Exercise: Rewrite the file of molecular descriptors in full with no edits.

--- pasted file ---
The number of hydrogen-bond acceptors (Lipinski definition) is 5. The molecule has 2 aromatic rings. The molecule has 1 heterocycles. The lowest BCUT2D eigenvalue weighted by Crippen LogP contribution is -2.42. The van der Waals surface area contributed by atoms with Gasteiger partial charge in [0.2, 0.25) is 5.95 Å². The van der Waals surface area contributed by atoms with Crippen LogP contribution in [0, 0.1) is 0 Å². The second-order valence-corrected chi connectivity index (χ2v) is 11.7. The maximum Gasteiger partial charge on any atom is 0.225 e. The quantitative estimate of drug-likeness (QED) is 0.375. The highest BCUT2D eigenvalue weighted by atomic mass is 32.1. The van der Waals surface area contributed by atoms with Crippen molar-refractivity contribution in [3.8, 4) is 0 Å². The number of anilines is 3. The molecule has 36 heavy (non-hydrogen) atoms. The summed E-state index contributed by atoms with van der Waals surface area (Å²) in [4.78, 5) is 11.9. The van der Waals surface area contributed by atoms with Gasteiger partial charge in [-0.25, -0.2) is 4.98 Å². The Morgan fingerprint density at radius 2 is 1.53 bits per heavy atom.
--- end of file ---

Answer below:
The number of hydrogen-bond acceptors (Lipinski definition) is 5. The molecule has 2 aromatic rings. The molecule has 1 heterocycles. The lowest BCUT2D eigenvalue weighted by Crippen LogP contribution is -2.42. The van der Waals surface area contributed by atoms with Gasteiger partial charge in [0.2, 0.25) is 5.95 Å². The van der Waals surface area contributed by atoms with Crippen LogP contribution in [0, 0.1) is 0 Å². The second-order valence-corrected chi connectivity index (χ2v) is 11.7. The maximum Gasteiger partial charge on any atom is 0.225 e. The quantitative estimate of drug-likeness (QED) is 0.375. The highest BCUT2D eigenvalue weighted by atomic mass is 32.1. The van der Waals surface area contributed by atoms with Crippen molar-refractivity contribution in [3.8, 4) is 0 Å². The number of anilines is 3. The molecule has 36 heavy (non-hydrogen) atoms. The summed E-state index contributed by atoms with van der Waals surface area (Å²) in [4.78, 5) is 11.9. The van der Waals surface area contributed by atoms with Gasteiger partial charge in [-0.25, -0.2) is 4.98 Å². The Morgan fingerprint density at radius 2 is 1.53 bits per heavy atom.